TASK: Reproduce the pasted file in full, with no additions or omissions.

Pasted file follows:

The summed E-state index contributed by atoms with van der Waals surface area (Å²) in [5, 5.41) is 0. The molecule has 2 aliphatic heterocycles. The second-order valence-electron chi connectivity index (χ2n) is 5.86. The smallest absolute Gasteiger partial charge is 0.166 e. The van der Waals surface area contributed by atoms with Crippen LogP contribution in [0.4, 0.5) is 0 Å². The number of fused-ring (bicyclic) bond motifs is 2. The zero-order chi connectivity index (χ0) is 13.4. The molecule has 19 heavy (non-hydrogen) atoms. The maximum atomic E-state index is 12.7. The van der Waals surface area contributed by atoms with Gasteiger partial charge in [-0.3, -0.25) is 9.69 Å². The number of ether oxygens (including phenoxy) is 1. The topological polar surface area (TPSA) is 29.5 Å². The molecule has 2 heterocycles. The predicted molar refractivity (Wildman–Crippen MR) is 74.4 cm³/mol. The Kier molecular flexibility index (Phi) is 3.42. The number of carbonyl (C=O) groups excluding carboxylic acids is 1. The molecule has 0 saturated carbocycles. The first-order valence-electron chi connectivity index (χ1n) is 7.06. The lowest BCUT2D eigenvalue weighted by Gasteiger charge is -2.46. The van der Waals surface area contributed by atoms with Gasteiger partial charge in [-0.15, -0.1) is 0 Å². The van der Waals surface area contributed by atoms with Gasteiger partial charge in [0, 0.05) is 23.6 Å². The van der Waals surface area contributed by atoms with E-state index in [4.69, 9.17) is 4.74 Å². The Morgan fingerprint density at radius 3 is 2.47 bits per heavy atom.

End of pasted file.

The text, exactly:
The summed E-state index contributed by atoms with van der Waals surface area (Å²) in [5, 5.41) is 0. The molecule has 2 aliphatic heterocycles. The second-order valence-electron chi connectivity index (χ2n) is 5.86. The smallest absolute Gasteiger partial charge is 0.166 e. The van der Waals surface area contributed by atoms with Crippen LogP contribution in [0.4, 0.5) is 0 Å². The number of fused-ring (bicyclic) bond motifs is 2. The zero-order chi connectivity index (χ0) is 13.4. The molecule has 19 heavy (non-hydrogen) atoms. The maximum atomic E-state index is 12.7. The van der Waals surface area contributed by atoms with Gasteiger partial charge in [-0.3, -0.25) is 9.69 Å². The number of ether oxygens (including phenoxy) is 1. The topological polar surface area (TPSA) is 29.5 Å². The molecule has 2 heterocycles. The predicted molar refractivity (Wildman–Crippen MR) is 74.4 cm³/mol. The Kier molecular flexibility index (Phi) is 3.42. The number of carbonyl (C=O) groups excluding carboxylic acids is 1. The molecule has 0 saturated carbocycles. The first-order valence-electron chi connectivity index (χ1n) is 7.06. The lowest BCUT2D eigenvalue weighted by Gasteiger charge is -2.46. The van der Waals surface area contributed by atoms with Gasteiger partial charge in [-0.15, -0.1) is 0 Å². The van der Waals surface area contributed by atoms with Gasteiger partial charge in [0, 0.05) is 23.6 Å². The van der Waals surface area contributed by atoms with E-state index in [4.69, 9.17) is 4.74 Å². The Morgan fingerprint density at radius 3 is 2.47 bits per heavy atom.